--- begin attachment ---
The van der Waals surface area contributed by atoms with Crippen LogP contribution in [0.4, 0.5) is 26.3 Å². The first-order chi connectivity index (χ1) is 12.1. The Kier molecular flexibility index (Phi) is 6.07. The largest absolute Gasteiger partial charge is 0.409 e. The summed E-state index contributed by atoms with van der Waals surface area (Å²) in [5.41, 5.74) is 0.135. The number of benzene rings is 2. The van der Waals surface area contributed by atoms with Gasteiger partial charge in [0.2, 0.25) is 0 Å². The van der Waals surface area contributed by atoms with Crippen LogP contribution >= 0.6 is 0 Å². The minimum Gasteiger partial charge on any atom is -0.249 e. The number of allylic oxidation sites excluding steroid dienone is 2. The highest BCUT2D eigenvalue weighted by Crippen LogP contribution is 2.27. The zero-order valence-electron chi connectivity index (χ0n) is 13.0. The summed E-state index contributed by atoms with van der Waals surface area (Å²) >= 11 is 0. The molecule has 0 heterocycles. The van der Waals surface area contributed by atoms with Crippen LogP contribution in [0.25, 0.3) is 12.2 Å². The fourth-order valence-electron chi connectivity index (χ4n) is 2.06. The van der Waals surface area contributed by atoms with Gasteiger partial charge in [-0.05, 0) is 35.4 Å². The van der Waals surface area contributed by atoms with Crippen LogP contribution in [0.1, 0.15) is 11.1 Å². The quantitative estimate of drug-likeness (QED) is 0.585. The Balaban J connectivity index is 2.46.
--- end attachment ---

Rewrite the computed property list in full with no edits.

The van der Waals surface area contributed by atoms with Crippen LogP contribution in [0.4, 0.5) is 26.3 Å². The first-order chi connectivity index (χ1) is 12.1. The Kier molecular flexibility index (Phi) is 6.07. The largest absolute Gasteiger partial charge is 0.409 e. The summed E-state index contributed by atoms with van der Waals surface area (Å²) in [5.41, 5.74) is 0.135. The number of benzene rings is 2. The van der Waals surface area contributed by atoms with Gasteiger partial charge in [0.2, 0.25) is 0 Å². The van der Waals surface area contributed by atoms with Crippen LogP contribution >= 0.6 is 0 Å². The minimum Gasteiger partial charge on any atom is -0.249 e. The number of allylic oxidation sites excluding steroid dienone is 2. The highest BCUT2D eigenvalue weighted by Crippen LogP contribution is 2.27. The zero-order valence-electron chi connectivity index (χ0n) is 13.0. The summed E-state index contributed by atoms with van der Waals surface area (Å²) >= 11 is 0. The molecule has 0 heterocycles. The van der Waals surface area contributed by atoms with Crippen LogP contribution in [0.25, 0.3) is 12.2 Å². The fourth-order valence-electron chi connectivity index (χ4n) is 2.06. The van der Waals surface area contributed by atoms with Gasteiger partial charge in [-0.05, 0) is 35.4 Å². The van der Waals surface area contributed by atoms with Crippen LogP contribution in [0.1, 0.15) is 11.1 Å². The quantitative estimate of drug-likeness (QED) is 0.585. The Balaban J connectivity index is 2.46.